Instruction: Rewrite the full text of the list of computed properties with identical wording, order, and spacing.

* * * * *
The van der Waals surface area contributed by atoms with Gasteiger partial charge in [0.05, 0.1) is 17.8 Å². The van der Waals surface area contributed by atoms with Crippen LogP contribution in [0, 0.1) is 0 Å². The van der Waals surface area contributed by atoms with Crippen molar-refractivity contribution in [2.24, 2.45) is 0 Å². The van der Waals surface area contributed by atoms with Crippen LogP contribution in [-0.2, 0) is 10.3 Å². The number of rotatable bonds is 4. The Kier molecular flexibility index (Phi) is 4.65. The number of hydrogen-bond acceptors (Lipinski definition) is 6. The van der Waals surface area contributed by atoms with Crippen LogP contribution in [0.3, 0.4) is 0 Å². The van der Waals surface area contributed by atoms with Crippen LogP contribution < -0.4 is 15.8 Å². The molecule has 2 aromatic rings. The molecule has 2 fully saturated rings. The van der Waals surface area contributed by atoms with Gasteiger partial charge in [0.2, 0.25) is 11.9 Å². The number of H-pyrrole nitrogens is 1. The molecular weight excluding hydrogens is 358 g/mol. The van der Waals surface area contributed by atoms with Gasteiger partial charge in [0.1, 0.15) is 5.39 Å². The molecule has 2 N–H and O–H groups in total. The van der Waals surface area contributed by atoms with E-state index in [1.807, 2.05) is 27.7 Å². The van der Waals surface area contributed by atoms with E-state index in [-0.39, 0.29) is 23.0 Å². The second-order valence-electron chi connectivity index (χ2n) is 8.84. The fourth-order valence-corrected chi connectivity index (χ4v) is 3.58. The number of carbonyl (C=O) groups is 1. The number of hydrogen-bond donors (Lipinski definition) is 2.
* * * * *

The van der Waals surface area contributed by atoms with Gasteiger partial charge in [0.05, 0.1) is 17.8 Å². The van der Waals surface area contributed by atoms with Crippen LogP contribution in [0, 0.1) is 0 Å². The van der Waals surface area contributed by atoms with Crippen molar-refractivity contribution in [2.24, 2.45) is 0 Å². The van der Waals surface area contributed by atoms with Crippen LogP contribution in [-0.2, 0) is 10.3 Å². The number of rotatable bonds is 4. The Kier molecular flexibility index (Phi) is 4.65. The number of hydrogen-bond acceptors (Lipinski definition) is 6. The van der Waals surface area contributed by atoms with Crippen LogP contribution in [0.3, 0.4) is 0 Å². The van der Waals surface area contributed by atoms with Crippen LogP contribution < -0.4 is 15.8 Å². The molecule has 2 aromatic rings. The molecule has 2 fully saturated rings. The van der Waals surface area contributed by atoms with Gasteiger partial charge in [0.2, 0.25) is 11.9 Å². The number of H-pyrrole nitrogens is 1. The molecular weight excluding hydrogens is 358 g/mol. The van der Waals surface area contributed by atoms with Gasteiger partial charge in [0.1, 0.15) is 5.39 Å². The molecule has 2 N–H and O–H groups in total. The van der Waals surface area contributed by atoms with E-state index in [1.807, 2.05) is 27.7 Å². The van der Waals surface area contributed by atoms with E-state index in [-0.39, 0.29) is 23.0 Å². The second-order valence-electron chi connectivity index (χ2n) is 8.84. The fourth-order valence-corrected chi connectivity index (χ4v) is 3.58. The number of carbonyl (C=O) groups is 1. The number of hydrogen-bond donors (Lipinski definition) is 2.